In defense of human rights lobbying

Since over 100 people, including Nobel Peace laureates, sent a letter to Human Rights Watch (HRW), asking them to “close” their “revolving door” to the U.S. government, there’s been an increasingly flurry of criticism of the organization’s work and, to some extent, of the larger [American] human rights community and its tactics for affecting human rights change.

However, HRW’s close ties to the U.S. government call into question its independence. For example, HRW’s Washington advocacy director, Tom Malinowski, previously served as a special assistant to President Bill Clinton and as a speechwriter to Secretary of State Madeleine Albright. In 2013, he left HRW after being nominated as Assistant Secretary of State for Democracy, Human Rights & Labor under John Kerry.

The signatories of the letter end with recommendations to HRW:

We therefore encourage you to institute immediate, concrete measures to strongly assert HRW’s independence. Closing what seems to be a revolving door would be a reasonable first step: Bar those who have crafted or executed U.S. foreign policy from serving as HRW staff, advisors or board members. At a bare minimum, mandate lengthy “cooling-off” periods before and after any associate moves between HRW and that arm of the government.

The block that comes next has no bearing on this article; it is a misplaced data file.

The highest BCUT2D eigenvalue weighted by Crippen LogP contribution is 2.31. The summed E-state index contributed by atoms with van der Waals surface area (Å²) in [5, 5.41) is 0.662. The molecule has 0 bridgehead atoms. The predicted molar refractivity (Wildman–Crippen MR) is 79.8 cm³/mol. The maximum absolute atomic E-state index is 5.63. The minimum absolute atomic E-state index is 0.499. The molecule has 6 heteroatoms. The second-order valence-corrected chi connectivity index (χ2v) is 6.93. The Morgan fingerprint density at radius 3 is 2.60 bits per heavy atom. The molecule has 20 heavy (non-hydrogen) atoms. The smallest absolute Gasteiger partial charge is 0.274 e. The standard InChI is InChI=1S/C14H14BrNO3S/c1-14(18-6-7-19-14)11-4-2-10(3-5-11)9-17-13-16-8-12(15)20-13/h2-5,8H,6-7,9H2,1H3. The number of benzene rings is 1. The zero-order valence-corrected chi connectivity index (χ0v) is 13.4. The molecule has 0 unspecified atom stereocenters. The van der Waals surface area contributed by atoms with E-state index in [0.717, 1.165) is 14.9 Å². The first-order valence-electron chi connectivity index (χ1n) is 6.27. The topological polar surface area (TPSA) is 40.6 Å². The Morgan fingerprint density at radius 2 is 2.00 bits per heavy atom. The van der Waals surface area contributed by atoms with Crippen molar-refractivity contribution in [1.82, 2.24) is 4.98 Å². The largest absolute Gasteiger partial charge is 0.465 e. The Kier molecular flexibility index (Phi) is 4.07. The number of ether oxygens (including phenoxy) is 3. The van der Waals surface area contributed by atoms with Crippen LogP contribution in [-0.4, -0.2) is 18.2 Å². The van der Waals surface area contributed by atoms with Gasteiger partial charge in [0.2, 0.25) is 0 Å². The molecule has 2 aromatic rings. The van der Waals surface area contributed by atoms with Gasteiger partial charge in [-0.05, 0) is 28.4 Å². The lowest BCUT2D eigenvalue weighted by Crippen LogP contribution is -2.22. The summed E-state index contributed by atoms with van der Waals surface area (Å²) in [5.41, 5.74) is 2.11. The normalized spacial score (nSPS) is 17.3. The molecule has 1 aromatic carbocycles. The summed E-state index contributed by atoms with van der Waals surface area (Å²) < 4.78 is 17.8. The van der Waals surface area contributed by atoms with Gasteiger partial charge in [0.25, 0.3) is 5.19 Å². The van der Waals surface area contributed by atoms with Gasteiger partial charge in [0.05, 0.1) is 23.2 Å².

The letter, which was circulated on the internet, has made waves because of the signatories, but also because it does raise points about the nature of human rights organizations – and particularly American human rights NGOs – that cannot be ignored. Just as there are concerns when politicians and policy-makers have close links with private sector lobbyists and lawyers, there are concerns with human rights activists and staff of human rights organizations (which are, in my opinion, actually two very different types of “jobs”).

Continue reading